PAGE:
Thursday, January 10, 2013

Why are Miracles Impossible?

What's the problem with miracles? Why are so many so sure they can't happen?

I'm not talking about those who say they don't happen. If you haven't seen one, I can understand being doubtful. But some people are so sure miracles can't happen. Why?

Picture a mouse. You put it in terrarium and close the lid. Inside is a platform raised six inches off the floor and at the bottom a large rock, say ten pounds. Getting the rock to the top of the platform would require exerting more than ten pounds of force against the force of gravity. But the terrarium is a closed system, and nothing inside it is capable of generating that kind of force.

There is no way the mouse could get that rock to the top of the raised area. As long as that lid stays closed, that rock isn't moving.

To skeptics, our universe is that closed terrarium. The rock is anything the laws of nature say can't happen — water turning into wine, a donkey talking, the dead rising, whatever. These things simply can't happen because it would violate every rule by which the universe operates. Miracles are impossible because our universe is a closed system. Nothing inside it can do these things, and nothing outside it can affect anything inside it.

Back to the mouse: You come in and find the rock on top of the platform. You know the mouse couldn't have moved the rock. You know the rock didn't move by itself. Therefore, someone opened the lid and moved the rock.

In our world, when something happens (or is reported to have happened) that violates the natural laws, we know it didn't, because we live in a close system and nothing inside it can overcome those natural laws (therefore there must be a natural explanation).

But that assumes, in reference to our analogy, that someone built a terrarium that he couldn't open.

(It also assumes that we know everything about our universe such as who is in it — meaning, not God — and what the rules are — as in, there are no exceptions built into the laws we've observed, but that's really beside the point at the moment.)

I've never seen an out-and-out, no-other-possible-explanation miracle that I know of. But I believe, for many good reasons, that this universe was created. And I believe that anyone capable of building his own universe is probably capable of doing pretty much whatever he wants to in it. So even if miracles aren't common (which they shouldn't be, by definition), they are certainly possible.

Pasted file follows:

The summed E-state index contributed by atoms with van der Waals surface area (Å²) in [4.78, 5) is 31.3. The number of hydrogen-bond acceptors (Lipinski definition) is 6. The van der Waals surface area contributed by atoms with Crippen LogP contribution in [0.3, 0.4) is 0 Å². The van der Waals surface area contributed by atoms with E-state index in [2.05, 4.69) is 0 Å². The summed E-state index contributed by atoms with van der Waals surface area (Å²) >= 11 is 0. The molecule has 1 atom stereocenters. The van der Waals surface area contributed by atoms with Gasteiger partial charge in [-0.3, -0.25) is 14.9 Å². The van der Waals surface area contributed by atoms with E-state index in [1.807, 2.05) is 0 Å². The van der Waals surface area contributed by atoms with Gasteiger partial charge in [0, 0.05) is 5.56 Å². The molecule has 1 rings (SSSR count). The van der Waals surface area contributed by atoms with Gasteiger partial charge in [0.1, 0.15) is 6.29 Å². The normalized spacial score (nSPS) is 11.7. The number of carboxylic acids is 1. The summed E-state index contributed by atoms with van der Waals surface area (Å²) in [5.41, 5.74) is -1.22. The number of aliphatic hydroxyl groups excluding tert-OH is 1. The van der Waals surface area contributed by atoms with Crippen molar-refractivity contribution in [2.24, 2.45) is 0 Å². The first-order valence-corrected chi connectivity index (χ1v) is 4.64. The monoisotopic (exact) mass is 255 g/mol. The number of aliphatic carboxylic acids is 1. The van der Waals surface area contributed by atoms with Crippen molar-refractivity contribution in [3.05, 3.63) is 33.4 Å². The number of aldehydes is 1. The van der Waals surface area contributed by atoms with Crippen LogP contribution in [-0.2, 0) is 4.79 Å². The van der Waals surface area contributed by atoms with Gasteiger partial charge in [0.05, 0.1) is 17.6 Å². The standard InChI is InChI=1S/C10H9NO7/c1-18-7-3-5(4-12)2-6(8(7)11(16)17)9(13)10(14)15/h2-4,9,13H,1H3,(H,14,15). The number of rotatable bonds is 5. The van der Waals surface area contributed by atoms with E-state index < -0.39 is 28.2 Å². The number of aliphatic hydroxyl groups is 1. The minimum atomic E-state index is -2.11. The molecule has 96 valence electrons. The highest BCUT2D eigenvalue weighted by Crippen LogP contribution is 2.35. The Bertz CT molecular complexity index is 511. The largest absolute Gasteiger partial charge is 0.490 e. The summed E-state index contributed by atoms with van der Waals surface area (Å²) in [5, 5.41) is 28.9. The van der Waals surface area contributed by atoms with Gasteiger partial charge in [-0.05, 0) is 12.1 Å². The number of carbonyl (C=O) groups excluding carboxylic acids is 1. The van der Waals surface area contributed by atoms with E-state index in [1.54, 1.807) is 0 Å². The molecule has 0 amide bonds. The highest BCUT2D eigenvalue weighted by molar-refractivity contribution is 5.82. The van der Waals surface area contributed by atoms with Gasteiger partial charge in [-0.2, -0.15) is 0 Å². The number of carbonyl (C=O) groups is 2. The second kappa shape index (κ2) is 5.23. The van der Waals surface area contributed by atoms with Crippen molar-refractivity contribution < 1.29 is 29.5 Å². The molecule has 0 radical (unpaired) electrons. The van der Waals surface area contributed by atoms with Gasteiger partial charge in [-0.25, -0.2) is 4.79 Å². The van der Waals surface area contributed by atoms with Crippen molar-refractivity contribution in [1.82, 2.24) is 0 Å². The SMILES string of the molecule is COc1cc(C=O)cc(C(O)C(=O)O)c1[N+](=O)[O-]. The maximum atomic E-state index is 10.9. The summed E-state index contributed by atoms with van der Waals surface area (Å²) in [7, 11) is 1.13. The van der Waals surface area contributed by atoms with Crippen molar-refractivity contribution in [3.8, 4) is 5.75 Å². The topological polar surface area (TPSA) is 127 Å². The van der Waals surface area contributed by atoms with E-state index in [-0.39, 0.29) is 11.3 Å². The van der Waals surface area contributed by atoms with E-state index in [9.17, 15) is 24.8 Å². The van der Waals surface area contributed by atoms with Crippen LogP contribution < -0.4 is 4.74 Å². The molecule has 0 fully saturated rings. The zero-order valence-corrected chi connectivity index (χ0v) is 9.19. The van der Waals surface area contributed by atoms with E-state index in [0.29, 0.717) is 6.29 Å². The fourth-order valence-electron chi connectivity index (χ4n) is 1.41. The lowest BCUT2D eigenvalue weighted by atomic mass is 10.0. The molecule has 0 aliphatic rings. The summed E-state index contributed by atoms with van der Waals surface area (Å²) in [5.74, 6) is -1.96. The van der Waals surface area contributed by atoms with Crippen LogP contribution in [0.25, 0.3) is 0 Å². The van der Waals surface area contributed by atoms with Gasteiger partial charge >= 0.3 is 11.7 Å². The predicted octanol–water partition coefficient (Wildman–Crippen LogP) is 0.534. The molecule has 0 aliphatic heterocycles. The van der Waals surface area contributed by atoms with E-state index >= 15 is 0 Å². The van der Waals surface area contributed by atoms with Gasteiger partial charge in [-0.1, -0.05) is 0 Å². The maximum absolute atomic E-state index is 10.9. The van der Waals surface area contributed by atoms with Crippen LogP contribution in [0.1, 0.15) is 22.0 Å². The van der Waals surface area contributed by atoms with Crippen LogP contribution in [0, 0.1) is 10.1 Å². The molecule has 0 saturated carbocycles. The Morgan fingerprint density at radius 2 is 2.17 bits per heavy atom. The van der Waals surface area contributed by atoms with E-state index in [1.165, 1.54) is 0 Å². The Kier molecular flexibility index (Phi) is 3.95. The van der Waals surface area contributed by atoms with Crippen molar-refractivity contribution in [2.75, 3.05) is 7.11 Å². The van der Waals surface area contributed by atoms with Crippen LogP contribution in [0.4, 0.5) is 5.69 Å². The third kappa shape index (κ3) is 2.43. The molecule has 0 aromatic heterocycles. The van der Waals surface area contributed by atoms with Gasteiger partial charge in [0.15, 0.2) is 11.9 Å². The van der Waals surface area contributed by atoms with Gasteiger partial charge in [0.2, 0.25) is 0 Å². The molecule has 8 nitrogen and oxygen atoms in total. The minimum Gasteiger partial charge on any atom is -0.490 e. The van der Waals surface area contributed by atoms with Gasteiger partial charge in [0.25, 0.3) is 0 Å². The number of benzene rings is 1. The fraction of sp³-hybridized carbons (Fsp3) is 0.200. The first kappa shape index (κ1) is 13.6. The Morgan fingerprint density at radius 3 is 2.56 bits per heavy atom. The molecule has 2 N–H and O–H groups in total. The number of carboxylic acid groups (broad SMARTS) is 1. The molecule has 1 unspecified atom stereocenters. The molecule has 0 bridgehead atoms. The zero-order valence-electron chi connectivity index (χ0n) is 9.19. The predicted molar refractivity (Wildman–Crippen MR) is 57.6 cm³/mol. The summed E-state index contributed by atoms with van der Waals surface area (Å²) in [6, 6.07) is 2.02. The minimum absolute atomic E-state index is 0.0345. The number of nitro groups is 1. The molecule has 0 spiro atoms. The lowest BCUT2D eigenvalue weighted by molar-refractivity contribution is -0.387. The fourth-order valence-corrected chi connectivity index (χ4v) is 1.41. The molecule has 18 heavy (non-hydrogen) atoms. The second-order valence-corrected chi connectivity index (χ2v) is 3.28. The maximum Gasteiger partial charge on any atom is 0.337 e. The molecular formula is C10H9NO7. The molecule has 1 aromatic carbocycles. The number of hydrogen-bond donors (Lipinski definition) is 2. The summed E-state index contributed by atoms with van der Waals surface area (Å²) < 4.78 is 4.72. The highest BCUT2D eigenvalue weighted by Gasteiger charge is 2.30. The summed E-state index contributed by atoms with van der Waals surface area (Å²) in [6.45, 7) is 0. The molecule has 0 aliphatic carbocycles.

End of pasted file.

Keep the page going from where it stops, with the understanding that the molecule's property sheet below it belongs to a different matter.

dobson said...

Chris, when people say that something is impossible - that's usually a sort of shorthand for saying that a claim is seems implausible given what we know about the way the universe works.

As you correctly observe we do not know everything. Within the gaps in our knowledge might lurk the mechanism for a so-called miracle. It might have happened exactly as described - if it did cannot explain it with today's science.

However, it's also possible that our ignorance is really that we do not know exactly what happened that day. Did water get turned into wine or was this a fanciful story concocted to serve some kind of literary or theological purpose.

It's really not a question of did these things happen or not, we might better ask what explains these stories. Why is it that stories often have their protagonists perform miracles.

Here's a question that I'm posing in all seriousness:

How would you explain the fact that Luke Skywalker was able to grab his light-sabre and free himself despite having been tied upside-down by a ravenous ice-creature a considerable distance above the weapon. It is a well-known fact that heavy objects such as light-sabres do not simply float upwards!

Unknown said...

The problem with your mouse analogy is that the act of lifting the lid on the container and moving the rock is an easy action to perform. It does not involve a violation of natural laws to do so.

However, a miracle, by its nature, does involve a suspension of these laws. Firstly, you have to operate on the assumption that we are in a container of sorts, put here by a creator. You have all your work still to do to establish that fact. Once you have done this, you then have to accept that the natural laws are in fact suspendable and changeable. As David Hume said (and I'm paraphrasing a bit here) "What is more likely? That the natural laws have been suspended, usually in your favour, or that you are under a misapprehension"? As I have not heard of any supposed miracle that didn't have a scientific explanation, I would have to side with the latter explanation.